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A Lot or a Little?
What you will—and won't—find in this movie.
Be brave, and don't back down from whatever life hands you. "The only thing that separates fear from bravery is one small step." That said, under guise of feminism, movie implies that if women handle their frustrations like men, they'll be better equipped to deal with life's challenges. Also suggests that pummeling another person is therapeutic.
Positive Role Models
Lead character demonstrates resilience. Strong LGBTQ+ representation and ethnic diversity among supporting characters. But movie's title has sexist, demeaning connotations, drumming up stereotypes of women at one another's throats (over a man, to boot).
Violence & Scariness
Organized ring fighting among women includes punching, shoving, kicking, and body slamming -- much of it accented with a good deal of blood. A couple of bar fights, one of which involves a baseball bat. Bloody, detached ear shown for humor.
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Sex, Romance & Nudity
Raunchy sexual humor, lewd sexual gestures, crude terminology about sex. Lead character agrees to go into a broom closet to start a sexual relationship with a man she hasn't been dating. Suggestions to make money by stripping. Mature content about sex lives of characters in the LGBTQ+ community, including discussing plans to have sex in explicit detail. A man shares details of his sexual activity with a new partner with crass descriptions.
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Extremely strong, frequent strong language, including lots of innuendo about body parts in a sexual context: "ass," "boobs," "bitch," "bulls--t," "goddamn," "poon," "p---y," "s--t," and many uses of "f--k." "Jesus" used as an exclamation. A brown-skinned woman is called "Abu" as a derogatory remark.
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Drinking, Drugs & Smoking
Heavy drinking throughout, especially one character who drinks excessively all day long. Lead character and top supporting character smoke pot together. Supporting characters are shown smoking cigarettes and cigars.
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Parents Need to Know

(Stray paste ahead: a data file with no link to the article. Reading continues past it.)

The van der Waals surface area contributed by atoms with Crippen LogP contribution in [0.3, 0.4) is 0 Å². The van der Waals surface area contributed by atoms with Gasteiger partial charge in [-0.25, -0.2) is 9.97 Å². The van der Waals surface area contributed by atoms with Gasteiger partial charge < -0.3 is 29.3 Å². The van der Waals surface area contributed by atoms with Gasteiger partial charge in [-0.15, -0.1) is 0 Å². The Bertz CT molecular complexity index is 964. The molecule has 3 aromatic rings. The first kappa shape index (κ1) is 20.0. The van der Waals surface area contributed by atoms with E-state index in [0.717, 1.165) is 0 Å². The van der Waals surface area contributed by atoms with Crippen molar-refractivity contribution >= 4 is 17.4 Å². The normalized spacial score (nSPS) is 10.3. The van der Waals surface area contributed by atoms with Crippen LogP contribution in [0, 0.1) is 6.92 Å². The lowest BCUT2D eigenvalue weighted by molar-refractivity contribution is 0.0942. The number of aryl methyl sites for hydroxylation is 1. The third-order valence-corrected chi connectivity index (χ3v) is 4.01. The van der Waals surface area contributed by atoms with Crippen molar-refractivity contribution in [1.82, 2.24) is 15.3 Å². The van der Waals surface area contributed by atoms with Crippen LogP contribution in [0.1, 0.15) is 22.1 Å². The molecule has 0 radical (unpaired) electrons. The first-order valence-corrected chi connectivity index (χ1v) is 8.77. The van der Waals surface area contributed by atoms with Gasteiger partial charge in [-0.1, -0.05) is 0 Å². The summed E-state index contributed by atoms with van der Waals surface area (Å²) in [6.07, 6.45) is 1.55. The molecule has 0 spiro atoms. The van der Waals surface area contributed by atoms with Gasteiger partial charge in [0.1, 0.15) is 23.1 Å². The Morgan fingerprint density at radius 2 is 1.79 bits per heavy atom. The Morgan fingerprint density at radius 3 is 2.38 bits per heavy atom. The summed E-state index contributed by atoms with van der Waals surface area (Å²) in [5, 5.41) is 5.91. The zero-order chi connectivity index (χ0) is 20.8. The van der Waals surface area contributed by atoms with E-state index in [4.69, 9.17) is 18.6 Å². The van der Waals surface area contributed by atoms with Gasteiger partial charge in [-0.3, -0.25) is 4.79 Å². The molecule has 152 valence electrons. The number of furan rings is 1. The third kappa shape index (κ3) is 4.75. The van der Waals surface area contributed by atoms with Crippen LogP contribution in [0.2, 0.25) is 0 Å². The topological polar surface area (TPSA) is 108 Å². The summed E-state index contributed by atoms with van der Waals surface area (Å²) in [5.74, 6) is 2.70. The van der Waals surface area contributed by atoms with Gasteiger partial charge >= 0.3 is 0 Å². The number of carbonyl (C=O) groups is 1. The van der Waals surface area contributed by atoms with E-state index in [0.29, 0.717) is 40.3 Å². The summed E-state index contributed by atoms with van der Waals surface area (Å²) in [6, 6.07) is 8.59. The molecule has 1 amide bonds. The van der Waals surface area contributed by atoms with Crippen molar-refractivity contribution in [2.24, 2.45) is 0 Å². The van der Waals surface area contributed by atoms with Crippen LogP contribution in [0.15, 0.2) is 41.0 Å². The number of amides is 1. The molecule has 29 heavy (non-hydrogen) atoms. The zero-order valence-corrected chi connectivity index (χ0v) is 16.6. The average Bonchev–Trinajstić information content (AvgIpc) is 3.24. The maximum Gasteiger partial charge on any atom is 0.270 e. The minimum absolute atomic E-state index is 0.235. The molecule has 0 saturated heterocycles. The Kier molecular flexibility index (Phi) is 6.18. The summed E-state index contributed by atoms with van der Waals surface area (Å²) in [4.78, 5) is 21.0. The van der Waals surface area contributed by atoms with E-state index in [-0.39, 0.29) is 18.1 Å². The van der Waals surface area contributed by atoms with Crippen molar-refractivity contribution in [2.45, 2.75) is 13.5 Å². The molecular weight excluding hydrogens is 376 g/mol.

Parents need to know that Chick Fight is a female-driven comedy from mostly male filmmakers about an underground women's fight club. The idea is that beating other people up is therapeutic and gives you courage to make bold decisions in life. Under the guise of feminism, the movie suggests that if women handle their frustrations like men, they'll be better equipped to deal with life's challenges. This problematic message is accentuated by the fact that apparently the only person capable of training lead character Anna (Malin Akerman, also a producer) is a grizzled, drunken man (Alec Baldwin). The movie's title also has sexist, demeaning connotations. In addition to heavy drinking, characters smoke pot, cigars, and cigarettes. Extremely raunchy language ("f--k," "s--t," and much more), crude gestures, and explicit sexual details are abundant, but on-camera activity is limited to kissing. One character realizes late in life that he's bisexual. Other than one bar fight to counteract bullies, all the fighting (punching, kicking, body slamming) occurs in the ring -- and it gets bloody. To stay in the loop on more movies like this, you can sign up for weekly Family Movie Night emails.
Is It Any Good?
Adults can figure out whether this funny-but-imperfect film rings their bell, but as a go-girl comedy for teens, Chick Fight doesn't quite make weight. When you're creating a (supposed) female-empowerment film, you can't ask women to lace up the gloves and then also make them the punchline. "Learn to fight, stay in the ring, and beat the s--t out of life" is this film's oft-repeated mantra. As a metaphor, it's a cheer line: Yes! But then the concept gets KO'd. First, there's the message's literal execution, earnestly stating that pummeling another person is therapeutic. Things get further confused by making female fighters a joke. And then there's the demeaning title, which drums up stereotypes of women at each other's throats. While stating that women put on gloves to let off steam or settle a beef ("we fight it out, then we hug it out"), primary characters Anna and Olivia (Bella Thorne) are squabbling about a man (sigh).
The issue could be that men made this film about women. At moments, the lack of an authentic voice is felt. For example, Anna has taken a vow of chastity, but when a male doctor (Kevin Connolly) makes a lewd overture to her, she jumps on him, and they have sex in a hospital broom closet. Is it funny? To a few. Is it straight male fantasy? More likely. Does it completely sell out Anna and her values and beliefs? Absolutely. The raunchy humor doesn't ring true either -- it's not Bridesmaids, it's Beavis and Butthead. It could be that women aren't so much the audience here as the packaging -- after all, who does child-actress-turned-erotica-provacateur Thorne wearing tight, revealing fight gear really appeal to?
Did we miss something on diversity?
Research shows a connection between kids' healthy self-esteem and positive portrayals in media. That's why we've added a new "Diverse Representations" section to our reviews that will be rolling out on an ongoing basis. You can help us help kids by suggesting a diversity update.